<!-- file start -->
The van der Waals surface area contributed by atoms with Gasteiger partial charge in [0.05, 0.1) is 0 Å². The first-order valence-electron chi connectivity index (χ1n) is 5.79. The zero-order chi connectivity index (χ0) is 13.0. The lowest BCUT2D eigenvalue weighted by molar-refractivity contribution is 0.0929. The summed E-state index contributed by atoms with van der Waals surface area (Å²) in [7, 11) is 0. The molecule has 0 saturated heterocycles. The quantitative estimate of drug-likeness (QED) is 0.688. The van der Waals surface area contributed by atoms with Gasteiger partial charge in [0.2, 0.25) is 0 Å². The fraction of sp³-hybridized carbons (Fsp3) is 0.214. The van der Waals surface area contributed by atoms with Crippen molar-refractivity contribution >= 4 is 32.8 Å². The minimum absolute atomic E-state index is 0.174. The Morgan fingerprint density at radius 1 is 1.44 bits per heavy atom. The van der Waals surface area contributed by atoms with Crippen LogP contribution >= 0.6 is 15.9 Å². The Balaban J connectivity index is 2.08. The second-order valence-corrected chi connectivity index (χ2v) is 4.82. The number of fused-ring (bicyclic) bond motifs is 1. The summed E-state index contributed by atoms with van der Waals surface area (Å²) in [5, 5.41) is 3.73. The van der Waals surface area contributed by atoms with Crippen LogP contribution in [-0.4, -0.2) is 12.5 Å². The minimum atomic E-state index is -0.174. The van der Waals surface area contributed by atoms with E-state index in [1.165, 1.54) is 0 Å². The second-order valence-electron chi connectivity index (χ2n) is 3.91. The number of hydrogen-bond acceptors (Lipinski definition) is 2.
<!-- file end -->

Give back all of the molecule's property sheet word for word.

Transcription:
The van der Waals surface area contributed by atoms with Gasteiger partial charge in [0.05, 0.1) is 0 Å². The first-order valence-electron chi connectivity index (χ1n) is 5.79. The zero-order chi connectivity index (χ0) is 13.0. The lowest BCUT2D eigenvalue weighted by molar-refractivity contribution is 0.0929. The summed E-state index contributed by atoms with van der Waals surface area (Å²) in [7, 11) is 0. The molecule has 0 saturated heterocycles. The quantitative estimate of drug-likeness (QED) is 0.688. The van der Waals surface area contributed by atoms with Gasteiger partial charge in [0.2, 0.25) is 0 Å². The fraction of sp³-hybridized carbons (Fsp3) is 0.214. The van der Waals surface area contributed by atoms with Crippen molar-refractivity contribution >= 4 is 32.8 Å². The minimum absolute atomic E-state index is 0.174. The Morgan fingerprint density at radius 1 is 1.44 bits per heavy atom. The van der Waals surface area contributed by atoms with Crippen LogP contribution >= 0.6 is 15.9 Å². The Balaban J connectivity index is 2.08. The second-order valence-corrected chi connectivity index (χ2v) is 4.82. The number of fused-ring (bicyclic) bond motifs is 1. The summed E-state index contributed by atoms with van der Waals surface area (Å²) in [5, 5.41) is 3.73. The van der Waals surface area contributed by atoms with Crippen LogP contribution in [-0.4, -0.2) is 12.5 Å². The minimum atomic E-state index is -0.174. The van der Waals surface area contributed by atoms with E-state index in [1.165, 1.54) is 0 Å². The second-order valence-electron chi connectivity index (χ2n) is 3.91. The number of hydrogen-bond acceptors (Lipinski definition) is 2.